The potential effects of the COVID-19 pandemic on learning (With Roberto Vélez-Grajales and Luis F. López-Calva)
In this paper, we use a new database for Mexico to model the possible long-run effects of the pandemic on learning. First, based on the framework of Neidhöffer, Lustig, and Tommasi (2021), we estimate the loss of schooling due to the transition from in-person to remote learning using data from the National Survey on Social Mobility (ESRU-EMOVI-2017), census data, and national statistics of COVID-19 incidence. In this estimation, we account for the attenuation capacity of households by considering the parental educational attainment and the economic resources available to the household in the calculation of the short-run cost. Secondly, we estimate the potential long-run consequences of this shock through a calibrated learning profile for five Mexican regions following Kaffenberger and Pritchett (2020). Assuming the distance learning policy adopted by the Mexican government is entirely effective, our results indicate that a learning loss equivalent to the learning during a third of a school year in the short run translates into a learning loss equivalent to an entire school year further up the educational career of students. On the other hand, if the policy was ineffective, the short-run loss increases to an entire school year and becomes a loss of two years of learning in the long run. Our results suggest substantial variation at the regional level, with the most affected region, the South experiencing a loss thrice as large as that of the least affected region, the Centre region.
Economic Inequality meets Social Stratification: An Analytical Framework with an Application to Mexico (with Paloma Villagómez-Ornelas)
This paper argues that explaining both the level and the changes in the inequality of the distribution of economic resources in society requires complementing explanations based on human capital theory with insights from social stratification theory. The integration of both allows explaining horizontal inequalities and explaining the aggregate levels of economic inequality in a society. We exemplify the potential of this integration through a reinterpretation of the literature on economic inequalities in Mexico during the XXIst century. This reinterpretation focuses on how institutions stratify the access to the different components of human capital and how said components are valued in the labour market. We argue that a complete understanding of distributional dynamics in societies with persistent inequalities can be achieved through this interdisciplinary exercise.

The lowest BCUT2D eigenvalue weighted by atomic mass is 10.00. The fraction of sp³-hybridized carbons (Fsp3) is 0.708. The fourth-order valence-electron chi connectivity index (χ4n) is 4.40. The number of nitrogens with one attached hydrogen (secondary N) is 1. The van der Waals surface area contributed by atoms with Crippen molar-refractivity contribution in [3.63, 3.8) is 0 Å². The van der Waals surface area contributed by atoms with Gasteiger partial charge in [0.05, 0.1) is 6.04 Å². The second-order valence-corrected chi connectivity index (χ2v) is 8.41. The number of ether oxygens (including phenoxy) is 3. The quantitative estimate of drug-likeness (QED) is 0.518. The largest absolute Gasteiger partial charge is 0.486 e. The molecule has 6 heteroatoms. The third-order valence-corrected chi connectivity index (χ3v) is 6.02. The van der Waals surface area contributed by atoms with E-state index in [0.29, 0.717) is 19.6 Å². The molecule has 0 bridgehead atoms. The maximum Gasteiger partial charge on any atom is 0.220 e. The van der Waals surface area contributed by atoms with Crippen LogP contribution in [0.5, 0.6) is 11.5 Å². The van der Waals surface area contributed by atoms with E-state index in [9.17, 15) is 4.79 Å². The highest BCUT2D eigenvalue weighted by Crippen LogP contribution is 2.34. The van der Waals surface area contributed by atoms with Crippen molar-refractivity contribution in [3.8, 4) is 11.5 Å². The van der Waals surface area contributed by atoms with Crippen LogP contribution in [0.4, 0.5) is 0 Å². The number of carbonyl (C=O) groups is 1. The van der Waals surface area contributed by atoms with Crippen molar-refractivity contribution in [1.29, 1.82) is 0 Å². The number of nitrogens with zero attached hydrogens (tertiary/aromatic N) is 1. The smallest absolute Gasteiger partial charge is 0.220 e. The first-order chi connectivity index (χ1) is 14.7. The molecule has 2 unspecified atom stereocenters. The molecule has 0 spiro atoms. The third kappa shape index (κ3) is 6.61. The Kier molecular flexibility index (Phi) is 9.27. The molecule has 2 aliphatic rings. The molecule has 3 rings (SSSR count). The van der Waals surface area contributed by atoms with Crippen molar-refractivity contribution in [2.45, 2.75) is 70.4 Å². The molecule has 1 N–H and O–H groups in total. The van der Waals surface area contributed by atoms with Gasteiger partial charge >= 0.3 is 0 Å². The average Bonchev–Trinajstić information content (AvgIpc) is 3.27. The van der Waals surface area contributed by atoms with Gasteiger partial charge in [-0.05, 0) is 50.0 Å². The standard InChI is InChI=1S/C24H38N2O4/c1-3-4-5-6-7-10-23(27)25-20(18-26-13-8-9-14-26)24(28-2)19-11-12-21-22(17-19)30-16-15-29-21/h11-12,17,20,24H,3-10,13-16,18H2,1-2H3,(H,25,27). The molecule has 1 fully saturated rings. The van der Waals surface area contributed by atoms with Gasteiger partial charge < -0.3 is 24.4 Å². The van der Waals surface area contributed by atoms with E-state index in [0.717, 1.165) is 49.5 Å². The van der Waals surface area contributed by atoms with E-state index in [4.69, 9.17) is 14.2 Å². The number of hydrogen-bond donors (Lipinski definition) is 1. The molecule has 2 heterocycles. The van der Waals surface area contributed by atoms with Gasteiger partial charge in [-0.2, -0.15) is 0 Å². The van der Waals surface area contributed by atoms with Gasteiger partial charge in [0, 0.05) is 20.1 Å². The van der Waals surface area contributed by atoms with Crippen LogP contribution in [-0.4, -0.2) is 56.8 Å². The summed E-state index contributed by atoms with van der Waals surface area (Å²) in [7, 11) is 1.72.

Does Globalisation Reward Education? Evidence for Mexico (with Ingrid Bleynat)
Within Latin America, Mexico stands out as an open, highly globalized economy. Today foreign trade amounts to 78% of GDP, with manufactures representing 17% of the total, compared to the region’s respective averages of 46% and 13%. Moreover, in recent decades, Mexico has also seen a significant improvement in the educational attainment of its population, with the proportion of people with complete secondary degrees growing from 21% to 25%, and those with college degrees increasing from 11% to 18%. In this chapter we use data from the Mexican Labor Survey (ENOE) and the Input-Output Matrix to explore the interplay between these two trends and, in particular, to assess whether employment in globalised sectors has rewarded human capital accumulation in the period between 2005 and 2019. Following a modified Mincer approach we find that the skill premia in globalized sectors have shown a secular downward trend for both male and female workers, and that the premia for college and upper secondary education have been consistently lower than in non-globalized sectors. Globalization does not, therefore, appear to reward education. While these trends are consistent with a reduction in income iequality we should not lose sight of what is driving them: in both globalized and non-globalized sectors the incomes of workers with primary or lower secondary education have remained stagnant, whereas those for people with higher secondary education or college degrees have gone down significantly.